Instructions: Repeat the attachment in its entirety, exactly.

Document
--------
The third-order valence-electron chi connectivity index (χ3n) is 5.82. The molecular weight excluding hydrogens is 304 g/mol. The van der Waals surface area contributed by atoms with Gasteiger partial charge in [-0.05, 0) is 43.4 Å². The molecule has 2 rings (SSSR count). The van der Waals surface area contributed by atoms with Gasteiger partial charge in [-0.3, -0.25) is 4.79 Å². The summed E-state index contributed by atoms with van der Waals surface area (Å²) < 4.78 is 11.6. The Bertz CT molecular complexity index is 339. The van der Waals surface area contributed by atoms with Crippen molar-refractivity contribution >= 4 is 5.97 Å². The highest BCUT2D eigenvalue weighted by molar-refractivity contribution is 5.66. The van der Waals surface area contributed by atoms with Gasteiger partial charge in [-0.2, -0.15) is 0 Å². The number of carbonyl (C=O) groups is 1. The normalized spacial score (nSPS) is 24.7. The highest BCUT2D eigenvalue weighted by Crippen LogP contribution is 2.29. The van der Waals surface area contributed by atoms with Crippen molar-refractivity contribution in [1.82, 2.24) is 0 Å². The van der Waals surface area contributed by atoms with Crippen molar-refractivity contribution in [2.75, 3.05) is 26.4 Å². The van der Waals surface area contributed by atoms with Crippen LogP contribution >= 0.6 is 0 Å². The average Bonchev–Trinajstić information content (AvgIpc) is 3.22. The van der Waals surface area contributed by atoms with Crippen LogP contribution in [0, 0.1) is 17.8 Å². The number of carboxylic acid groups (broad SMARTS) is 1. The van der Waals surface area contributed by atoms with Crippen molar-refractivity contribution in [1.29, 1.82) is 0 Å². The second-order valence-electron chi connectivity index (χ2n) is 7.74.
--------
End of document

The third-order valence-electron chi connectivity index (χ3n) is 5.82. The molecular weight excluding hydrogens is 304 g/mol. The van der Waals surface area contributed by atoms with Gasteiger partial charge in [-0.05, 0) is 43.4 Å². The molecule has 2 rings (SSSR count). The van der Waals surface area contributed by atoms with Gasteiger partial charge in [-0.3, -0.25) is 4.79 Å². The summed E-state index contributed by atoms with van der Waals surface area (Å²) < 4.78 is 11.6. The Bertz CT molecular complexity index is 339. The van der Waals surface area contributed by atoms with Crippen molar-refractivity contribution >= 4 is 5.97 Å². The highest BCUT2D eigenvalue weighted by molar-refractivity contribution is 5.66. The van der Waals surface area contributed by atoms with Gasteiger partial charge in [-0.2, -0.15) is 0 Å². The number of carbonyl (C=O) groups is 1. The normalized spacial score (nSPS) is 24.7. The highest BCUT2D eigenvalue weighted by Crippen LogP contribution is 2.29. The van der Waals surface area contributed by atoms with Crippen molar-refractivity contribution in [1.82, 2.24) is 0 Å². The van der Waals surface area contributed by atoms with Crippen molar-refractivity contribution in [2.75, 3.05) is 26.4 Å². The van der Waals surface area contributed by atoms with Crippen LogP contribution >= 0.6 is 0 Å². The average Bonchev–Trinajstić information content (AvgIpc) is 3.22. The van der Waals surface area contributed by atoms with Crippen LogP contribution in [0, 0.1) is 17.8 Å². The number of carboxylic acid groups (broad SMARTS) is 1. The van der Waals surface area contributed by atoms with Crippen molar-refractivity contribution in [1.29, 1.82) is 0 Å². The second-order valence-electron chi connectivity index (χ2n) is 7.74.